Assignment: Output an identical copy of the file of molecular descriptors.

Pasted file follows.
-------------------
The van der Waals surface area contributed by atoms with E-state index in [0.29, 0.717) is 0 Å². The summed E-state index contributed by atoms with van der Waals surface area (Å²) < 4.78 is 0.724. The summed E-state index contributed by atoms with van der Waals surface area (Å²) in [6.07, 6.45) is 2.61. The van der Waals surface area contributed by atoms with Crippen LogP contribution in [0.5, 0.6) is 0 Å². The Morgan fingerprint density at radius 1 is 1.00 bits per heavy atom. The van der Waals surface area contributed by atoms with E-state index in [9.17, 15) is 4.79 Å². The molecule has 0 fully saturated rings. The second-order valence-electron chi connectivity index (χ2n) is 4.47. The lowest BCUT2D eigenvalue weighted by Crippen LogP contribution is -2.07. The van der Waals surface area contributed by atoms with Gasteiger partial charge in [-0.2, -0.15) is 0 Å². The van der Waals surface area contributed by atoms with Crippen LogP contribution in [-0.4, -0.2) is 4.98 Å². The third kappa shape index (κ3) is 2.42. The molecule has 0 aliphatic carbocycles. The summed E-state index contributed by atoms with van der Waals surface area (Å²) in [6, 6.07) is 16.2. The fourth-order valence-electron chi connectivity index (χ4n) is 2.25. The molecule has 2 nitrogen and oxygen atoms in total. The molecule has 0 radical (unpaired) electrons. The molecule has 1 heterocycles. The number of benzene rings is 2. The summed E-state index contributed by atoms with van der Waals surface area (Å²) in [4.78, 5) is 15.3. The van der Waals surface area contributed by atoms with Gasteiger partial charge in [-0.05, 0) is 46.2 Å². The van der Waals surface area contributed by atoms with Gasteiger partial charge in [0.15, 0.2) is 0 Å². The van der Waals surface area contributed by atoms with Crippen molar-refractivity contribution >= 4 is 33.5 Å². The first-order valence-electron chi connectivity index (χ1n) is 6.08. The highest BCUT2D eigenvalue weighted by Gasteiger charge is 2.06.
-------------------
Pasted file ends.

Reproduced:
The van der Waals surface area contributed by atoms with E-state index in [0.29, 0.717) is 0 Å². The summed E-state index contributed by atoms with van der Waals surface area (Å²) < 4.78 is 0.724. The summed E-state index contributed by atoms with van der Waals surface area (Å²) in [6.07, 6.45) is 2.61. The van der Waals surface area contributed by atoms with Crippen LogP contribution in [0.5, 0.6) is 0 Å². The Morgan fingerprint density at radius 1 is 1.00 bits per heavy atom. The van der Waals surface area contributed by atoms with E-state index in [9.17, 15) is 4.79 Å². The molecule has 0 fully saturated rings. The second-order valence-electron chi connectivity index (χ2n) is 4.47. The lowest BCUT2D eigenvalue weighted by Crippen LogP contribution is -2.07. The van der Waals surface area contributed by atoms with Gasteiger partial charge in [-0.2, -0.15) is 0 Å². The van der Waals surface area contributed by atoms with Crippen LogP contribution in [-0.4, -0.2) is 4.98 Å². The third kappa shape index (κ3) is 2.42. The molecule has 0 aliphatic carbocycles. The summed E-state index contributed by atoms with van der Waals surface area (Å²) in [6, 6.07) is 16.2. The fourth-order valence-electron chi connectivity index (χ4n) is 2.25. The molecule has 2 nitrogen and oxygen atoms in total. The molecule has 0 radical (unpaired) electrons. The molecule has 1 heterocycles. The number of benzene rings is 2. The summed E-state index contributed by atoms with van der Waals surface area (Å²) in [4.78, 5) is 15.3. The van der Waals surface area contributed by atoms with Gasteiger partial charge in [-0.05, 0) is 46.2 Å². The van der Waals surface area contributed by atoms with Gasteiger partial charge in [0.15, 0.2) is 0 Å². The van der Waals surface area contributed by atoms with Crippen molar-refractivity contribution >= 4 is 33.5 Å². The first-order valence-electron chi connectivity index (χ1n) is 6.08. The highest BCUT2D eigenvalue weighted by Gasteiger charge is 2.06.